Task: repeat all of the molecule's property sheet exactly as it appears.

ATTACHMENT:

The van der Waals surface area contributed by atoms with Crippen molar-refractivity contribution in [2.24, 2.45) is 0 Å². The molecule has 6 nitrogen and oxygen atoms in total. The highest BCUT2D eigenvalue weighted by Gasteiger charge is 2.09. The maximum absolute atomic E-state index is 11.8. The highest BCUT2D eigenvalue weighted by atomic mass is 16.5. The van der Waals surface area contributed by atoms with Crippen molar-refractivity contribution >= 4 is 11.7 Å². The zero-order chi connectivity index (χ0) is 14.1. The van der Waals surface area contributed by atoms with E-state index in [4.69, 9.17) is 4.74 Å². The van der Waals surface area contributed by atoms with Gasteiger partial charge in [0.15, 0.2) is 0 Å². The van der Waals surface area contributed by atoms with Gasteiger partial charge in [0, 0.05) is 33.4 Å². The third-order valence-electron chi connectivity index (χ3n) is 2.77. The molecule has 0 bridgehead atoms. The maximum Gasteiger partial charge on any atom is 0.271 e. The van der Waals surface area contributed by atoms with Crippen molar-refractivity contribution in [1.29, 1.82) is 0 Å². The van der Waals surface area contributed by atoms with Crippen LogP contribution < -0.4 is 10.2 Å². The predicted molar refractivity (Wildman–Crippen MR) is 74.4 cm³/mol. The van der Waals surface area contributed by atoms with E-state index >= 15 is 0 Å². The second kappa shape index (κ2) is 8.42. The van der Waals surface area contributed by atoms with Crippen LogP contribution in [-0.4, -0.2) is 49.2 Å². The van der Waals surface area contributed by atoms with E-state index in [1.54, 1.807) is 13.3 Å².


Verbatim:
The van der Waals surface area contributed by atoms with Crippen molar-refractivity contribution in [2.24, 2.45) is 0 Å². The molecule has 6 nitrogen and oxygen atoms in total. The highest BCUT2D eigenvalue weighted by Gasteiger charge is 2.09. The maximum absolute atomic E-state index is 11.8. The highest BCUT2D eigenvalue weighted by atomic mass is 16.5. The van der Waals surface area contributed by atoms with Crippen molar-refractivity contribution >= 4 is 11.7 Å². The zero-order chi connectivity index (χ0) is 14.1. The van der Waals surface area contributed by atoms with E-state index in [4.69, 9.17) is 4.74 Å². The van der Waals surface area contributed by atoms with Gasteiger partial charge in [0.15, 0.2) is 0 Å². The van der Waals surface area contributed by atoms with Gasteiger partial charge in [0, 0.05) is 33.4 Å². The third-order valence-electron chi connectivity index (χ3n) is 2.77. The molecule has 0 bridgehead atoms. The maximum Gasteiger partial charge on any atom is 0.271 e. The van der Waals surface area contributed by atoms with Crippen molar-refractivity contribution in [1.29, 1.82) is 0 Å². The van der Waals surface area contributed by atoms with Crippen LogP contribution < -0.4 is 10.2 Å². The predicted molar refractivity (Wildman–Crippen MR) is 74.4 cm³/mol. The van der Waals surface area contributed by atoms with E-state index >= 15 is 0 Å². The second kappa shape index (κ2) is 8.42. The van der Waals surface area contributed by atoms with Crippen LogP contribution in [-0.4, -0.2) is 49.2 Å². The van der Waals surface area contributed by atoms with E-state index in [1.54, 1.807) is 13.3 Å².